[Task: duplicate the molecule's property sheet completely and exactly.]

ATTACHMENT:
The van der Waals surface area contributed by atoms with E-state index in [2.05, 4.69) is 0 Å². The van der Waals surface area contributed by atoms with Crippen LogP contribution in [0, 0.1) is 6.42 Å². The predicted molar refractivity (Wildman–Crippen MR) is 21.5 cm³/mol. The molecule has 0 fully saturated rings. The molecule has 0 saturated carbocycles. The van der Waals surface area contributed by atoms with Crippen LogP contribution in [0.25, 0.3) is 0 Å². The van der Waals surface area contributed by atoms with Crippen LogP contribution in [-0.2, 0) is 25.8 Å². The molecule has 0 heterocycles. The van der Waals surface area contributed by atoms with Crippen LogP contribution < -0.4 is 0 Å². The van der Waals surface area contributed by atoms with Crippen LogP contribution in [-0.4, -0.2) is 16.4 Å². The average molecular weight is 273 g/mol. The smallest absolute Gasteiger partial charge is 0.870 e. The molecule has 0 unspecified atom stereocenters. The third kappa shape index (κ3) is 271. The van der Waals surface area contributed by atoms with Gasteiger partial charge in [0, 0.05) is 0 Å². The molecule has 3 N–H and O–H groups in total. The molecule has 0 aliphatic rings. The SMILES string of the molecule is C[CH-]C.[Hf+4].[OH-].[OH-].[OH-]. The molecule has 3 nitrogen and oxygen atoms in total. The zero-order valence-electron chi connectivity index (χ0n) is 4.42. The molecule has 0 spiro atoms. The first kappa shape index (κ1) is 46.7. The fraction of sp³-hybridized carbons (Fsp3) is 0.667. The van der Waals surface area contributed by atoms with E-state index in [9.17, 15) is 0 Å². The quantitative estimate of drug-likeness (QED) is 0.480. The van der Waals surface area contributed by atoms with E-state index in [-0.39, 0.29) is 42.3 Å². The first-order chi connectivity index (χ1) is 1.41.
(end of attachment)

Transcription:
The van der Waals surface area contributed by atoms with E-state index in [2.05, 4.69) is 0 Å². The van der Waals surface area contributed by atoms with Crippen LogP contribution in [0, 0.1) is 6.42 Å². The predicted molar refractivity (Wildman–Crippen MR) is 21.5 cm³/mol. The molecule has 0 fully saturated rings. The molecule has 0 saturated carbocycles. The van der Waals surface area contributed by atoms with Crippen LogP contribution in [0.25, 0.3) is 0 Å². The van der Waals surface area contributed by atoms with Crippen LogP contribution in [-0.2, 0) is 25.8 Å². The molecule has 0 heterocycles. The van der Waals surface area contributed by atoms with Crippen LogP contribution < -0.4 is 0 Å². The van der Waals surface area contributed by atoms with Crippen LogP contribution in [-0.4, -0.2) is 16.4 Å². The average molecular weight is 273 g/mol. The smallest absolute Gasteiger partial charge is 0.870 e. The molecule has 0 unspecified atom stereocenters. The third kappa shape index (κ3) is 271. The van der Waals surface area contributed by atoms with Gasteiger partial charge in [0, 0.05) is 0 Å². The molecule has 3 N–H and O–H groups in total. The molecule has 0 aliphatic rings. The SMILES string of the molecule is C[CH-]C.[Hf+4].[OH-].[OH-].[OH-]. The molecule has 3 nitrogen and oxygen atoms in total. The zero-order valence-electron chi connectivity index (χ0n) is 4.42. The molecule has 0 spiro atoms. The first kappa shape index (κ1) is 46.7. The fraction of sp³-hybridized carbons (Fsp3) is 0.667. The van der Waals surface area contributed by atoms with E-state index in [9.17, 15) is 0 Å². The quantitative estimate of drug-likeness (QED) is 0.480. The van der Waals surface area contributed by atoms with E-state index in [-0.39, 0.29) is 42.3 Å². The first-order chi connectivity index (χ1) is 1.41.